Making a film about Howard Hughes is quite a challenge, given that the man was largely an enigma even to those who knew him best. How do you tell the story about who struggled to hide his numerous demons and lived the last few decades of his life in virtual seclusion from the world? Director Martin Scorcese wisely chose to concentrate on the part of his life that was lived in the public eye but that is also part of the weakness of The Aviator. The facts presented here are well known to those familiar with the life of Howard Hughes and don’t really offer an incisive look at the private man.
What it does show is handsomely produced and well-acted. Leonardo DiCaprio shows exactly why he is Scorcese’s new favorite actor, giving a performance that hints at the private demons that script doesn’t explore. Alec Baldwin is positively reptilian as Pan American Airways owner Juan Tripp and Alan Alda is effectively weaselly as Senator Ralph Owen Brewster of Maine. Cate Blanchett disappears into the role of Katherine Hepburn. With all apologies to Kate Mulgrew, if someone wants to do a movie of Hepburn’s life, Blanchett is their actress.
Fortunately, Howard Hughes’ public life was sufficiently interesting to make this film both entertaining and informative. The Aviator divides his life into three stages, four if you count the Spruce Goose and his war with Pan Am and Senator Brewster as separate stages that just happened more or less simultaneously. It starts with his Hollywood years and the production of Hell’s Angels. Here we first get the impression that Hughes may have been, among other things, severely obsessive-compulsive. His insistence that everything be “just so” results in the film being re-shot twice, the last time with sound. They’re probably lucky he didn’t elect to re-shoot a third time using the color processes that were just being invented. His experience flying his own planes in the movie leads him into aviation, building and testing his own planes. Success in that field leads to the founding of Hughes Aircraft and the purchase of what would become Trans World Airlines (TWA).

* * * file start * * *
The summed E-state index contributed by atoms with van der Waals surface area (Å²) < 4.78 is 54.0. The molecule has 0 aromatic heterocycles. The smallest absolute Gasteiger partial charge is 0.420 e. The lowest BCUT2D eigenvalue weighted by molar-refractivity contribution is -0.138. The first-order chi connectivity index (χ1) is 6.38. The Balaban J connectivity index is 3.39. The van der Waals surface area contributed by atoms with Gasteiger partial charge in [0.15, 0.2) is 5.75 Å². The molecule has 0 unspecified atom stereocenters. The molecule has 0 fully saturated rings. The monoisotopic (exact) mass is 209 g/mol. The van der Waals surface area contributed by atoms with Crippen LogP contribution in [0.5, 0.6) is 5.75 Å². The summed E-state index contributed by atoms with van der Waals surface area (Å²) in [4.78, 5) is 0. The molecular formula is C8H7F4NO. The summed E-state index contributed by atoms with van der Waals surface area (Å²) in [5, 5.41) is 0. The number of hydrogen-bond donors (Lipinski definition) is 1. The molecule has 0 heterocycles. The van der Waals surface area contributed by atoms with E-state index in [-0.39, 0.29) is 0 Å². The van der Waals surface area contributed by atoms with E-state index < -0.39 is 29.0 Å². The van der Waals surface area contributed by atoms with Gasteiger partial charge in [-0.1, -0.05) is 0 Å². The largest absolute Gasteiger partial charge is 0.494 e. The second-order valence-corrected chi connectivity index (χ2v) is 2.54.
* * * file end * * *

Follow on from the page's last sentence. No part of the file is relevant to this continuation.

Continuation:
Getting into the airline business puts him head to head with Juan Tripp and Pan Am. Tripp wants Pan Am to have a monopoly on international air travel from the United States and is not above bribing congress to have his airline declared the nation’s official international carrier. The last part of the film focuses on Hughes’ simultaneous battles with Senator Brewster over the airline bill and charges of “war profiteering” during WWII as well as his own mental illness.
The material dealing with Pan Am is fascinating when viewed from a present day perspective. The idea of congress declaring a company the official anything of the United States is a completely alien concept today. If they tried to pass a bill today making Microsoft the official national software company, the proverbial shit would hit the fan.
That said, for all the historical detail, the figure standing at the center of these events remains frustratingly opaque.